GINDANGERAC SQUARE is tiled with some 250 individual tiles. Each square carries a different motif: a boy and his dog, Japanese origami shapes, crests, a mermaid, landscapes, etc... It leads up to the Teatro DiPlacido where candle lit performances used to take place. The Square itself rests upon the walls of the MONASTERO AI MANGIONI which circumscribes the perimeter.

To the left is the semi-circular building, the MAUSOLEUM OF THE WASP AND HOURGLASS. In Venti├žello, an hourglass refers to a black widow because of the red emblem on the spider's belly. The wasp and the black widow who fought here are immortalized in two panels on each squat tower. One of the more unusual design elements of the clay village is it's pierced walls. Notice how the inner wall is riddled with holes. This allows the interior to air out while giving the walls an embossed design that deepens with the time of day. The idea of the arrangement derives from fabric. The Balinese of Indonesia have a special woven cloth with magical designs called Geringsing. It represents the stars. I losely took that concept and applied it to Venti├žello windows and doors. At night, with a candle burning in the room behind the lacy clay wall, it shines like orange stars in the sky.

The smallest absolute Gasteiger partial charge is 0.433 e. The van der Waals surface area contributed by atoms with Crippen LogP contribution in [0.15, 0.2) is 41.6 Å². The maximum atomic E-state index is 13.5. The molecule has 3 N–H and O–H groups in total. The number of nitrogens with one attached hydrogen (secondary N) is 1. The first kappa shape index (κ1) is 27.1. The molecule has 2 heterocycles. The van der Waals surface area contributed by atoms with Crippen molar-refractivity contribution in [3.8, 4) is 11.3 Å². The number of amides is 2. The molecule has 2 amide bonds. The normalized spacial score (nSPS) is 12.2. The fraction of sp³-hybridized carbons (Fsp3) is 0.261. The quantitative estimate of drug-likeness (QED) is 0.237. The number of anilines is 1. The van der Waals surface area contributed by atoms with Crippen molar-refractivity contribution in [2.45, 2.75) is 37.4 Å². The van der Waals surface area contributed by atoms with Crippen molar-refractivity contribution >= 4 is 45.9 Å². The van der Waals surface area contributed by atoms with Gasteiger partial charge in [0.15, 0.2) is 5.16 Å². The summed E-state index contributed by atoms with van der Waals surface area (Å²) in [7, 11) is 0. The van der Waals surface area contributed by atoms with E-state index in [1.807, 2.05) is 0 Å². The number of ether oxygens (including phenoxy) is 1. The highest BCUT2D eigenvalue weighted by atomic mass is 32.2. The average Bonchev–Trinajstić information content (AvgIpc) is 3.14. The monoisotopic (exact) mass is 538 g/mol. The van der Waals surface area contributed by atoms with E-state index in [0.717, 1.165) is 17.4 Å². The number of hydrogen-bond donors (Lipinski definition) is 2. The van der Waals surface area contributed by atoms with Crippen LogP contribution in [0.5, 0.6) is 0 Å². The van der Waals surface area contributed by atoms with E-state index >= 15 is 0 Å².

Click on the photograph above to see a detail of some of the Gindangerac tiles